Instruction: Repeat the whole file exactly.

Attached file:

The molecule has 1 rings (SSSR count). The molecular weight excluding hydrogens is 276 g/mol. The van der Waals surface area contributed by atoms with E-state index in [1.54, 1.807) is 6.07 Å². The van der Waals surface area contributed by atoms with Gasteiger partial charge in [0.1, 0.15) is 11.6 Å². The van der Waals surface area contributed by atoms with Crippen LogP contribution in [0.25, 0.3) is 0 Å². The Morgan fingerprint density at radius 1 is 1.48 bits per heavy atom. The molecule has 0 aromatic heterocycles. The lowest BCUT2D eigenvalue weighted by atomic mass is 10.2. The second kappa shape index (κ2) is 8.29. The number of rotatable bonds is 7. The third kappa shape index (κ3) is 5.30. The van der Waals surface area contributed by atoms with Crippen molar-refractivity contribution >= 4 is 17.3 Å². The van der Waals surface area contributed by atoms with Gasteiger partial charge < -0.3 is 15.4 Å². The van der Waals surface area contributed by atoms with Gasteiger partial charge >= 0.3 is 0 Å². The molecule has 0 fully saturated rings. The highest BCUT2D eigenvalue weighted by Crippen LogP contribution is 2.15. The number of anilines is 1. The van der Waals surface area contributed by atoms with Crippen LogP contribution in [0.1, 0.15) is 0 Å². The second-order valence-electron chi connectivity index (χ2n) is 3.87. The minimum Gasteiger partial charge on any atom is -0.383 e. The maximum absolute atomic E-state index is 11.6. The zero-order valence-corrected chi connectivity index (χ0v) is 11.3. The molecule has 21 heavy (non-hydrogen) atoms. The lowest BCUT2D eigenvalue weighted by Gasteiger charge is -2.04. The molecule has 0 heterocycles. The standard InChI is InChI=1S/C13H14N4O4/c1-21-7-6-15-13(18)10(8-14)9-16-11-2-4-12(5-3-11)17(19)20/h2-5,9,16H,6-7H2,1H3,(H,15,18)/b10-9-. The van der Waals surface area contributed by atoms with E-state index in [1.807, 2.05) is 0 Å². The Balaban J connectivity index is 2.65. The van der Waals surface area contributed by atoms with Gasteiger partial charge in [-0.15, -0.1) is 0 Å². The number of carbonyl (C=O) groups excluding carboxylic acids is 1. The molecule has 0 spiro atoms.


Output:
The molecule has 1 rings (SSSR count). The molecular weight excluding hydrogens is 276 g/mol. The van der Waals surface area contributed by atoms with E-state index in [1.54, 1.807) is 6.07 Å². The van der Waals surface area contributed by atoms with Gasteiger partial charge in [0.1, 0.15) is 11.6 Å². The van der Waals surface area contributed by atoms with Crippen LogP contribution in [0.25, 0.3) is 0 Å². The Morgan fingerprint density at radius 1 is 1.48 bits per heavy atom. The molecule has 0 aromatic heterocycles. The lowest BCUT2D eigenvalue weighted by atomic mass is 10.2. The second kappa shape index (κ2) is 8.29. The number of rotatable bonds is 7. The third kappa shape index (κ3) is 5.30. The van der Waals surface area contributed by atoms with Crippen molar-refractivity contribution >= 4 is 17.3 Å². The van der Waals surface area contributed by atoms with Gasteiger partial charge < -0.3 is 15.4 Å². The van der Waals surface area contributed by atoms with Gasteiger partial charge >= 0.3 is 0 Å². The molecule has 0 fully saturated rings. The highest BCUT2D eigenvalue weighted by Crippen LogP contribution is 2.15. The number of anilines is 1. The van der Waals surface area contributed by atoms with Crippen LogP contribution in [0.1, 0.15) is 0 Å². The second-order valence-electron chi connectivity index (χ2n) is 3.87. The minimum Gasteiger partial charge on any atom is -0.383 e. The maximum absolute atomic E-state index is 11.6. The zero-order valence-corrected chi connectivity index (χ0v) is 11.3. The molecule has 21 heavy (non-hydrogen) atoms. The lowest BCUT2D eigenvalue weighted by Gasteiger charge is -2.04. The molecule has 0 heterocycles. The standard InChI is InChI=1S/C13H14N4O4/c1-21-7-6-15-13(18)10(8-14)9-16-11-2-4-12(5-3-11)17(19)20/h2-5,9,16H,6-7H2,1H3,(H,15,18)/b10-9-. The van der Waals surface area contributed by atoms with E-state index in [1.807, 2.05) is 0 Å². The Balaban J connectivity index is 2.65. The van der Waals surface area contributed by atoms with Gasteiger partial charge in [-0.15, -0.1) is 0 Å². The number of carbonyl (C=O) groups excluding carboxylic acids is 1. The molecule has 0 spiro atoms.